The modern workplace is filled with people using a variety of different devices and software programs to get their jobs done. In fact, research shows that the average employee now uses about 20 different digital tools for work every single day. With all these different technologies being used, it’s more important than ever to implement cybersecurity best practices to keep unauthorized users from accessing business systems and data.
Threat of cyberattacks continues to grow at an alarming rate. In 2020, 61 percent of organizations experienced malware activity that spread from one employee to another. In 2021, that number rose to 74 percent, and in 2022, it hit 75 percent — the highest rate of infection recorded.
What is a cyber attack?
A cyberattack is any kind of malicious attempt to disrupt computer networks, websites, or internet-connected devices. These attacks can take the form of Distributed Denial of Service (DDoS) attacks, security breaches, password theft, data breaches, ransomware, or other malware that is designed to wreak havoc on your business network and systems.
Cyberattacks are often motivated by financial gain. Hackers attempt to steal money or sensitive information like passwords, credit card information, or Social Security numbers. If they’re successful, they can use this information to steal money from bank accounts or make fraudulent purchases.
The cost of data breaches rose from $3.86 million to $4.24 million in 2021, the highest average total cost in the 17-year history of IBM's annual security report.
Reasons Why Cyber Attacks Target Work Computers, Devices, and Networks
Employees who regularly access their work computers, devices, and networks from home are at an increased risk of a cyberattack due to poor cybersecurity practices or lack of cybersecurity protocols when accessing their work data remotely. Personal computers and mobile devices used for work and not set up to run via a virtual private network (VPN) lack a layer of security.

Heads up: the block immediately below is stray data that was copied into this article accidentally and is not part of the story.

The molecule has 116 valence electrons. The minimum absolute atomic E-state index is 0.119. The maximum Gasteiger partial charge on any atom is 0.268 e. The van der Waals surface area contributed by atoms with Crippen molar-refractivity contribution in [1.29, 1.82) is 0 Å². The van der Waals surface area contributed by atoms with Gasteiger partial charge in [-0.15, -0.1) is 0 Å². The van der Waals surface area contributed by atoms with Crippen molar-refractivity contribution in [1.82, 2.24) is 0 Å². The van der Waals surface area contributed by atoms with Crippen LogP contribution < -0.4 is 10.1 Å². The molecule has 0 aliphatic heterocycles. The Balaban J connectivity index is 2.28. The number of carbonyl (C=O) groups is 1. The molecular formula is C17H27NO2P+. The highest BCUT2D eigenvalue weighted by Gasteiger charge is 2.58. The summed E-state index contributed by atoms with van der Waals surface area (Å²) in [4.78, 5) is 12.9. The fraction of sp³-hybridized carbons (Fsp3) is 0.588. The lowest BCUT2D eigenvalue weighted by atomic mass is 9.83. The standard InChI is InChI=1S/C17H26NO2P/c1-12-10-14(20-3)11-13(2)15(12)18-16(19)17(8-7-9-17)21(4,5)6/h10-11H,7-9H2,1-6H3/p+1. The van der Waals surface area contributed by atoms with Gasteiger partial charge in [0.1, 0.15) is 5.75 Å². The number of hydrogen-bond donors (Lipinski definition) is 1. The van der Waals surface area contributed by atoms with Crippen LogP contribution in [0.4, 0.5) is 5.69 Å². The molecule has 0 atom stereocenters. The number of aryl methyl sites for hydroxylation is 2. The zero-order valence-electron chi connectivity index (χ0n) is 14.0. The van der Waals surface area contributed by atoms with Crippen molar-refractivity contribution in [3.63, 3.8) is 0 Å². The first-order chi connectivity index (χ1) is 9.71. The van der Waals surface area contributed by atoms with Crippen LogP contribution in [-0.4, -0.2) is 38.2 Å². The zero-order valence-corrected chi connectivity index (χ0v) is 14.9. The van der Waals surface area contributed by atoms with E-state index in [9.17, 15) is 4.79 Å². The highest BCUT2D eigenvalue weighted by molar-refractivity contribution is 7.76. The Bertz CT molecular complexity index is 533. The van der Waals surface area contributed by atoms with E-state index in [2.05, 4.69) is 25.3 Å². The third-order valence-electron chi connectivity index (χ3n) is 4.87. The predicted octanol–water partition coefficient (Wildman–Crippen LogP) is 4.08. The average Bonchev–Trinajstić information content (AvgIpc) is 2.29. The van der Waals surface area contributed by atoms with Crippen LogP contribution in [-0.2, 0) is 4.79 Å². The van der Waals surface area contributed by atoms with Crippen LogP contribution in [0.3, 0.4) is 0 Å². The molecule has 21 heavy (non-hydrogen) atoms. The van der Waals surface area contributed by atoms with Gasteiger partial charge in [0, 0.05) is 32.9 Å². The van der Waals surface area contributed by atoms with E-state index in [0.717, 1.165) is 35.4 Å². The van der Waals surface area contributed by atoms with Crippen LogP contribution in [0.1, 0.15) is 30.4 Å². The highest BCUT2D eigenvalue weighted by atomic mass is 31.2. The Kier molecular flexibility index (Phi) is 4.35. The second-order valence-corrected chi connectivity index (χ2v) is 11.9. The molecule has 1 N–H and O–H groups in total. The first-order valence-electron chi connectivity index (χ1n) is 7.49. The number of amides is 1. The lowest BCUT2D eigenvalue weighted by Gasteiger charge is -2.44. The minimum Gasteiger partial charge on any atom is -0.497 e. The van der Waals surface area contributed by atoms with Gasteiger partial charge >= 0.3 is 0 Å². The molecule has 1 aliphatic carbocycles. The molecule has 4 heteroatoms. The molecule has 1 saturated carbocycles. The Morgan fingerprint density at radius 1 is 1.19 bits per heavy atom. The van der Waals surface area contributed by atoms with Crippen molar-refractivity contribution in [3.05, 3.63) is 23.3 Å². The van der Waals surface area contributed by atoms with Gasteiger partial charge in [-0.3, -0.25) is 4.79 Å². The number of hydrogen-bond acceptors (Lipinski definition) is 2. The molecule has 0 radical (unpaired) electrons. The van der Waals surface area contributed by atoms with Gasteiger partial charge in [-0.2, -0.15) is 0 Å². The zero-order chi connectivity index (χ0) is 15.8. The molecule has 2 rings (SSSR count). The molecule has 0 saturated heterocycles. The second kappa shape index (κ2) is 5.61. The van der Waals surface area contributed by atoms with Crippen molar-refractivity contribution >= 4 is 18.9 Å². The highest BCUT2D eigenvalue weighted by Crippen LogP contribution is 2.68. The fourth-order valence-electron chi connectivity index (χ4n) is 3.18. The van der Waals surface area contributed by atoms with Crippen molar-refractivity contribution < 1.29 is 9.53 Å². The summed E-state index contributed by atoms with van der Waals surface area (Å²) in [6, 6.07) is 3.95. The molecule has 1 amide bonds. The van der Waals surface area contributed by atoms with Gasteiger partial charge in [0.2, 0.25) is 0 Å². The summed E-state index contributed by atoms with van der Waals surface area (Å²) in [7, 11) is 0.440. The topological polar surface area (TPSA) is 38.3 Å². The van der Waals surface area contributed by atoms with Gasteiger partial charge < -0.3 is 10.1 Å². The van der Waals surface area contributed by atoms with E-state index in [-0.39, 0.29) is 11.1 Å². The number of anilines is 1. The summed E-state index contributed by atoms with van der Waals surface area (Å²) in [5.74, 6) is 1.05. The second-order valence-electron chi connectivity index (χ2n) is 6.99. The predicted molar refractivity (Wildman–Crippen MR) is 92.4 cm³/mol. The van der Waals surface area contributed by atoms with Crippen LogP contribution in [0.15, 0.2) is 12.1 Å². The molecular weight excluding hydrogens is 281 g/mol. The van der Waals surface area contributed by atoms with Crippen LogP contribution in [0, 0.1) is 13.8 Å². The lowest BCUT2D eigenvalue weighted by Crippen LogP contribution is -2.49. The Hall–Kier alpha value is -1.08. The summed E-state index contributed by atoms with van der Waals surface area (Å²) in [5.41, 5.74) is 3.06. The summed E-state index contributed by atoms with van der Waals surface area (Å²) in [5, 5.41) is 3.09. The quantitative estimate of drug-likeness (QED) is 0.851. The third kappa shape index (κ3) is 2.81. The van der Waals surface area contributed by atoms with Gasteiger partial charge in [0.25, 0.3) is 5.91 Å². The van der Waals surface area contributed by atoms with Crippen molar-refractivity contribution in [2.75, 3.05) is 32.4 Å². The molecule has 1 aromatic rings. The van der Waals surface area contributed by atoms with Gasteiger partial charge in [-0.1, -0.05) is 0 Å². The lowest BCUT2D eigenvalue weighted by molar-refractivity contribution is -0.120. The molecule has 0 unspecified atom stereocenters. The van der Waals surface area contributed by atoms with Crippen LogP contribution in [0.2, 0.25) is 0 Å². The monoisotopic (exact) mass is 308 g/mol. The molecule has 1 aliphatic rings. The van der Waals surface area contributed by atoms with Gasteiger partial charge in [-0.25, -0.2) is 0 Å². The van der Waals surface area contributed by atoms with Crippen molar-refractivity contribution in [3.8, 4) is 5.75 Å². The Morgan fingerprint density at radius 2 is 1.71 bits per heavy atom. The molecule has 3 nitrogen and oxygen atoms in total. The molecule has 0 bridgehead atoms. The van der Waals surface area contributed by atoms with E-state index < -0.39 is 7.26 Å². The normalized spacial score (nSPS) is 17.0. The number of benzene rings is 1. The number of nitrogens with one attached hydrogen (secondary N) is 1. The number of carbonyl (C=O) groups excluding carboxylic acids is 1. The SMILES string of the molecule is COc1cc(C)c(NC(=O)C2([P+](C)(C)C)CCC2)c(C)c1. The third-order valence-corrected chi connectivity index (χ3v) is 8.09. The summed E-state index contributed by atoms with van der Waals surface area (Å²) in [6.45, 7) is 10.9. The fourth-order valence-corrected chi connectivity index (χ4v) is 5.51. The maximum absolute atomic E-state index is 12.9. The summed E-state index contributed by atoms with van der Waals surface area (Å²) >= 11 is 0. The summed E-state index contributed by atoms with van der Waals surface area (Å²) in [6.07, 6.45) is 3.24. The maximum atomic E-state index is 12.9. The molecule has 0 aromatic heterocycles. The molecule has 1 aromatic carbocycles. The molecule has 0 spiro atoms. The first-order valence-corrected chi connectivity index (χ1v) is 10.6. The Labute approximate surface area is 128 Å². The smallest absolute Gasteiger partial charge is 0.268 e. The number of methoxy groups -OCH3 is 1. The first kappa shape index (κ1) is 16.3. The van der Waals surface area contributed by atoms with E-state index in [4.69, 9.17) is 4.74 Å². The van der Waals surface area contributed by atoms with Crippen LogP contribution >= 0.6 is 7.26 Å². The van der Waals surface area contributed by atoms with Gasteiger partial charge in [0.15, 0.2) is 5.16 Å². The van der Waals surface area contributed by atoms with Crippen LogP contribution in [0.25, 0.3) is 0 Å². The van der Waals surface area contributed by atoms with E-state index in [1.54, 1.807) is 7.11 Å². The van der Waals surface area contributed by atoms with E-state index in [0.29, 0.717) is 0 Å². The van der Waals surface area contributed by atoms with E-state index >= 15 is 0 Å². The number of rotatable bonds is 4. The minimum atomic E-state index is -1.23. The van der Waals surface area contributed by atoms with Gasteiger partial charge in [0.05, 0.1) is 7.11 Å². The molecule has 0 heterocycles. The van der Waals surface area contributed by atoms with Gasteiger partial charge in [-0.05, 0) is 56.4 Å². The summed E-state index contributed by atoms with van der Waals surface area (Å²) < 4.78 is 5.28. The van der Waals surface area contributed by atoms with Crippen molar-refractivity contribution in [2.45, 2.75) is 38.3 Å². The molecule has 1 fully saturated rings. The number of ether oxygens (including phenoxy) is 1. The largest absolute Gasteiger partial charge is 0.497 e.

A VPN can help protect your data from third party access by giving small businesses the ability to deploy security policies and security software across their entire network. This form of security system helps distribute the latest software updates for security software like anti malware, update firewall settings, and set strong password and multi factor authentication requirements for all the devices in the network.
Installing malware or ransomware on computers, devices, and organization’s networks lets cybercriminals engage in a number of activities, ranging from annoying to devastating. These include, but are not limited to:
- Slowing down computers and networks
- Taking down company websites and business systems offline
- Spying on individuals in the organization
- Stealing passwords and other sensitive data from an organization’s computers and networks
- Destroying data on an organization’s computers and networks
- Releasing an organization’s sensitive data to the public unless large sums of money are paid
- Disabling an organization’s systems until large sums of money are paid
Types of Cyber Attacks Used on Businesses
Cybercriminals often attempt to steal sensitive information like passwords or Social Security numbers by tricking people into clicking on malicious links or downloading malicious files. They can also access this information by hacking into computers or networks.
This popular cybersecurity attack method attempts to obtain sensitive information or install malware on an individual’s computer or device by impersonating a trustworthy organization. Phishing attacks account for more than 75% of reported cybersecurity incidents worldwide and are frequently carried out by security hackers sending fraudulent emails, but may also take place via social media, instant messaging or texting.